Curiously, though all the dairies ostensibly produce flies and odors, only seven of the dozen or so that operate there are being sued. Perhaps because they've been identified as deep pockets? At any rate, a mediation session is set for Dec. 11.

If successful, it could avoid a trial,” says Middleton, the residents’ attorney, “But we can walk away if there’s not sufficient money offered.” He declined to offer a figure that he was looking for, but added, “I’ve learned over the years that you have to hit [dairies] in the pocketbook.” Middleton’s been doing this kind of work since 1999 and says he’s seen some dairies clean up their operations while others have folded or moved.

Some of the plaintiffs want the dairies to leave, believing their town of about 1,000 people in one of the nation's poorest states will attract new industry. Others don't care because they're retired. And some, it seems, will tolerate smell and flies if they have money in their pocket, their friends, family and neighbors be damned.

But what really struck me about all this were the options: clean up, fold or move. If they fold, that's one less producer of the local food that everyone is clamoring for. If they move, it's someone else's problem. If they clean up, then maybe everyone benefits — except lawyers engaged in this ag extortion racket.

So instead of trying to destroy HDF (or the seed companies), or send them somewhere that's out of sight, out of mind, why not work with the agricultural entities to address real and legitimate concerns? Why not come at it from a place of, let's see what's possible? Instead of no, it's absolutely impossible —  at least, in my backyard?

Sunday, October 26, 2014

Musings: Dustin's Dirty Deeds

Gosh, The Garden Island actually did some investigating and came up with a scoop: mayoral candidate Dustin Barca declared bankruptcy to avoid a $2 million judgment for cutting a guy's face in a bar brawl.

Unfortunately, Dustin confirms his immaturity and low morals by refusing to take any responsibility for the attack. He's chock full of excuses: he was never charged, it was an “unfortunate incident,” people are trying to make him “look bad,” everybody wants to focus on his thuggish past “when there is so much to work for in our future.”

And then he tells a giant, crybaby whopper: his bankruptcy was due to “a 22-year-old kid with $70,000 in hospital bills for appendicitis and dehydration” — not a judgment won by Patrick Gray, the guy who required 40 sutures after Dustin beaned him with a cocktail glass. 

Mmmm, then how come Dustin's bankruptcy papers claim $2,023,034 in liabilities, including just $23,000 for medical bills and $2 million in an unsecured claim to Gray?

For a guy who claims to be on a mission from God, he sure talks a lot of shit.

Which brings us to this statement, which proves just how ignorant Dustin is:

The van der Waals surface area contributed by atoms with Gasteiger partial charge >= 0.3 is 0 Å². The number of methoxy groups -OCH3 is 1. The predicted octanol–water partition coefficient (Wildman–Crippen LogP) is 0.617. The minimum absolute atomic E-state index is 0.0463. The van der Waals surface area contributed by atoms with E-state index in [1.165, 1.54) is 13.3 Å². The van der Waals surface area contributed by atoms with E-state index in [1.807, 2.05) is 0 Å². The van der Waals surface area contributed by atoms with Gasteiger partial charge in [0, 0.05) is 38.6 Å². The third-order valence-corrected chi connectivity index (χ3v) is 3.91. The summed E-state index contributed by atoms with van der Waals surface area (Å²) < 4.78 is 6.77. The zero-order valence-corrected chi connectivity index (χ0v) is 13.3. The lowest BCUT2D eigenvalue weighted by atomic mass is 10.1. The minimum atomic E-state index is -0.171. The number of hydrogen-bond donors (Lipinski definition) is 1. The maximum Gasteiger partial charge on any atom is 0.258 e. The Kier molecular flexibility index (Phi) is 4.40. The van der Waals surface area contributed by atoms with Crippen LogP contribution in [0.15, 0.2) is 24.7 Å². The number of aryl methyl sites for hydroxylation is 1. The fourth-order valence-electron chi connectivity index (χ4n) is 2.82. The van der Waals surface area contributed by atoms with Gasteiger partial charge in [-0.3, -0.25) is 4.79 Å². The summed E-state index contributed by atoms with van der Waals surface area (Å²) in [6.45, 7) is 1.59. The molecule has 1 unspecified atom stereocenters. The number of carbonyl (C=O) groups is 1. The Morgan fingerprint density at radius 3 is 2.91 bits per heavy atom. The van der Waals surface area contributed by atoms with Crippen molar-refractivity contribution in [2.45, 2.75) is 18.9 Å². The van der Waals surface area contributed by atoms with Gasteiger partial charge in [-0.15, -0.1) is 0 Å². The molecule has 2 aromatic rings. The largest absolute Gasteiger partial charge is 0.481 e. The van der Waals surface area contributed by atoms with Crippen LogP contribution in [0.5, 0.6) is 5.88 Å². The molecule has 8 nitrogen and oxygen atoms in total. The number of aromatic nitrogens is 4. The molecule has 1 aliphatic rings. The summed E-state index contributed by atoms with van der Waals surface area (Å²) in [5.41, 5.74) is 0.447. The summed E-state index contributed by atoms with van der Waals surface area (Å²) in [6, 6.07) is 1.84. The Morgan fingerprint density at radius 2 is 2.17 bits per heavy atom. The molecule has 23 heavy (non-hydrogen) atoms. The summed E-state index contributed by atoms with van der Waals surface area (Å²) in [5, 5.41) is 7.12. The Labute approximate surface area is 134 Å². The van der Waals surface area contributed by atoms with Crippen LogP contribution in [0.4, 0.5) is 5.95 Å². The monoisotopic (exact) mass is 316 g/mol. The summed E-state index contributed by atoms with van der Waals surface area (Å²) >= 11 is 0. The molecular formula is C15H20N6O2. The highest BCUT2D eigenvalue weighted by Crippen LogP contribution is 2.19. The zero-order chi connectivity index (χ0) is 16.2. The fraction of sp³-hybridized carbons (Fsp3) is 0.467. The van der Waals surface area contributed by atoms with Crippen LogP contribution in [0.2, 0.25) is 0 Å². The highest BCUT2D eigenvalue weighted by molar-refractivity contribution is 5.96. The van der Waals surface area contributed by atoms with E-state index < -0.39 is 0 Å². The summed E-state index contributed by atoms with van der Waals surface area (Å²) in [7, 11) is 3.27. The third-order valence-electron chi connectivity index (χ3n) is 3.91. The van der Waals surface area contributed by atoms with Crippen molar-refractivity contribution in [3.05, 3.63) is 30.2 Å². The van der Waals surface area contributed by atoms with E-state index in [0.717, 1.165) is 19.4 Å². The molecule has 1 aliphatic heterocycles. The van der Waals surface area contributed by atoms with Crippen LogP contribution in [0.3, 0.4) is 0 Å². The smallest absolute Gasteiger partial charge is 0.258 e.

Economic sustainability is tourism.

Huh? What, exactly, is sustainable about tourism, either environmentally or economically?

You have 8 million people flying, via carbon-producing airlines, to the Islands each year. Then they cruise around in rental cars and tour buses, producing more emissions. They all must eat, requiring the state to import tons of food, and they're meanwhile consuming fresh water for their showers and toilets. They're using electricity generated primarily by imported fossil fuels, producing sewage the Islands are ill-equipped to treat and generating mountains of rubbish for over-taxed landfills. They're staying in hotels that consume lots of natural resources or vacation rentals that impact neighborhoods. Their accommodations and golf courses are heavily treated with pesticides to keep them bug-free and beautiful.

Virtually everything they require — aside from the waning “aloha spirit” — is imported. In return, they produce nothing of value, though they do spend money. However, a lot of that cash leaves the state and goes to corporations based elsewhere. So how is that any more sustainable than the seed companies Dustin rails against? Why isn't he demanding an EIS on tourism and its impacts?

I loved this:

“People will do anything to smear your name,” Barca said.

You mean like all those nasty, unfounded social media attacks you and your “red-shirt” pals engaged in against Mayor Carvalho and biotech employees, Dustin? The ones that are still being leveled against folks on Maui, where your anti-GMO campaign is now focused?

Yeah, that's how Dustin and the “red-shirts” and the “fistees” roll. And he and Councilman Gary Hooser can't claim they're not complicit. Shoots,they're participating in today's rally on behalf of the SHAKA movement, which has engaged in hate speech, death threats, criminal property damage and vandalism throughout Maui and Molokai.
I keep waiting for all the good people in the movement, the decent folk who still support Gary and Dustin, to say something —anything — against the ugliness. How can you support candidates who condone such actions? Doesn't it bother you guys enough to speak up? 

But so far, just crickets…. 

Meanwhile, that master manipulator of social media, Center for Food Safety, is ironically participating in a “teach-in” on “Techno-Utopianism and the Fate of the Earth”in New York City this weekend. Andrew Kimbrell, the same guy who joined Vandana Shiva in rallying Kauai folks to kick out the seed companies, is giving two talks: The End of Market Capitalism? and Genetic Redesign of Human Beings.